Nishad Manerikar, Total Motion Towerrunners; May 2018
There have been some big stair races happening around the world – all eyes were on the Towerrunning World Championships last weekend in Taiwan at the Taipei 101, while today saw the first race in the Vertical World Circuit at the Lotte World Tower in Seoul. Away from these two monstrous towers (91 floors in Taipei and 123 floors in Seoul), there was a stair run in London this Saturday – at the Broadgate Tower, a comparatively benign outing over 35 floors. No stair run is easy though. In any case, the Broadgate race would have been of interest to many international athletes, as this building has recently been announced as the venue for the London leg of the Vertical World Circuit; this is scheduled for the 24th of November and will carry 25% bonus points towards the VWC rankings.
Back to the race then, this was organised by Total Motion Events for the charity Trekstock. Trekstock does amazing work supporting young adults diagnosed with cancer. This is their second year holding a stair run at Broadgate, and we were happy to see their friendly team again.
Broadgate Tower has hosted quite a few races recently, and here are some quick facts – it has 35 floors and 877 steps. The male record was set quite a while back by David Robles Tapia of Spain and stands at 3:58. The female record is very recent, set last November by Sarah Frost and stands at 5:19.
There was a good turn out from the UK regulars, although the globe-trotting pair of David Harris and Sonja Shakespeare were away enjoying some holiday time after their run at the World Championships. This meant that on the men’s side we had a clear battle of the two Marks – Sims against Howard. And Frost was here to fend off any surprise competition, but mainly to see if she could beat her own previous pace and set a new course record.
The elite wave went off at 10 am. It was a smash and grab job from Mark Howard – clocking a blistering 4:10. It gave him a clear and comprehensive victory over Sims, who came in second in 4:31. Will Obeney added to his impressive times from the last few races and came in at 4:48.3. There is a reason we quote the three tenths in Obeney’s time – it was required to separate him from fourth place finisher Jack Grey who clocked 4:48.4 and was thus robbed of third place by a mere tenth of a second. We haven’t seen Grey in stair races prior to this, and as with other newcomers over the past few months, he is a welcome addition to the UK towerrunning scene.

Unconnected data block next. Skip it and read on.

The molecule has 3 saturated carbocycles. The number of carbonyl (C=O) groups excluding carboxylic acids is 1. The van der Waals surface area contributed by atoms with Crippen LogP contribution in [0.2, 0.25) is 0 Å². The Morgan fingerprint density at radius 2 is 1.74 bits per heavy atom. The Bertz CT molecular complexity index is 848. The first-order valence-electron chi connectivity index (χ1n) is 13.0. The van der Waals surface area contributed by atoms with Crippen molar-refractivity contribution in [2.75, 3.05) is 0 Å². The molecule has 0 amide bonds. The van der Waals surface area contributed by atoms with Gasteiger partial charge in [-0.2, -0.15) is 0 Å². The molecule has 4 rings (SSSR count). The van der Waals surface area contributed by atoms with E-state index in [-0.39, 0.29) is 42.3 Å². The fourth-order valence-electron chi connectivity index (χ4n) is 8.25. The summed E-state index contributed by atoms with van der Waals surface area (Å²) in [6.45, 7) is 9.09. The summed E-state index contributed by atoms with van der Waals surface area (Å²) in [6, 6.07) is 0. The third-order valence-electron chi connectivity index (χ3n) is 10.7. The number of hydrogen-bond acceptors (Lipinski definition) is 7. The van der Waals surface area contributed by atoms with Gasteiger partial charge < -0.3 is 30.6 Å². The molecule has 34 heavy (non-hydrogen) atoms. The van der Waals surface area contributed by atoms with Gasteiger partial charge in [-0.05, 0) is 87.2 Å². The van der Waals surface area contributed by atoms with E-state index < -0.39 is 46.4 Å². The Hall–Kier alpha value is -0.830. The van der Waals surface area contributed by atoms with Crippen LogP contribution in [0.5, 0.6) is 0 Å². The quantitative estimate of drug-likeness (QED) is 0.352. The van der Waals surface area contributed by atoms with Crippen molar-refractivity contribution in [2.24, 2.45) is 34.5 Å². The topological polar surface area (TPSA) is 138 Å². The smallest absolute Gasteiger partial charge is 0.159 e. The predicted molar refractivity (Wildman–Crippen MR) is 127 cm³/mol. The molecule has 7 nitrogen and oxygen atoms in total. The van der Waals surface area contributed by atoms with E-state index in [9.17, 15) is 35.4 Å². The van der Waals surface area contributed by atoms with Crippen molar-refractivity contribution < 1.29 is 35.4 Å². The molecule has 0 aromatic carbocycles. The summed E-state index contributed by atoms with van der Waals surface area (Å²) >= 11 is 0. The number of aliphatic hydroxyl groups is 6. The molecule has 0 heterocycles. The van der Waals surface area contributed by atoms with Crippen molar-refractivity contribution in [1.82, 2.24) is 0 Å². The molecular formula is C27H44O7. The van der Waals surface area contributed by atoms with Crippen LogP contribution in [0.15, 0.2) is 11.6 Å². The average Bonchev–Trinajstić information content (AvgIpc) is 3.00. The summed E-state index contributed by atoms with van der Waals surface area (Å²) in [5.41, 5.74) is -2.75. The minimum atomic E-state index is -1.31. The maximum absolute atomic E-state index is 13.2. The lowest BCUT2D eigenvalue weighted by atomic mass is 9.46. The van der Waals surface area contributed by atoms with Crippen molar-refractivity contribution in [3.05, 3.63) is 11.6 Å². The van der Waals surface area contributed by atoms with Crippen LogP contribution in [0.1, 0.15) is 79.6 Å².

In the women’s race, it was Frost who won it as expected, and to her (and our) delight she managed to beat her record by a comfortable margin – she finished in 5:07, a full 12 seconds clear of her previous record. Chiara Cristoni put in a steady time (5:56) to claim second place, and Deirdre O’Neill bagged third with 6:09. O’Neill is another new name here, and that is a fast time if it is indeed her first run.
Congratulations to all participants and especially both winners. They definitely gave it their all and were quite breathless and speechless at the top for a while!
This was another competitive race on the men’s side, with all of the top five dipping under the five-minute mark. It is very good to see the competition spreading and the stair-running bug catching on. Matt Wellock from Manchester was here to run his third stair race. He started with the Christie Tower Run in Manchester, ran in the Cheesegrater in April, and finished fifth today. He’s one of the new runners who have gotten hooked into the sport through Total Motion Towerrunners, and had this to say in the evening after the race:
“I'm double stepping and hand railing every sh*tty stair rail I can find. Just been for a p*ss in the basement of a standard London boozer and found myself working on my footwork on the way back to the bar. Almost went down for a second run. I can't look at a building over 10 stories anymore without wondering if it's got a left or right turning stairwell. WHAT have you guys done to me?”
Full results can be found here.
Looking for a Total Motion Stair Climb to compete in? Why not check out our upcoming events, non charity places are usually available too
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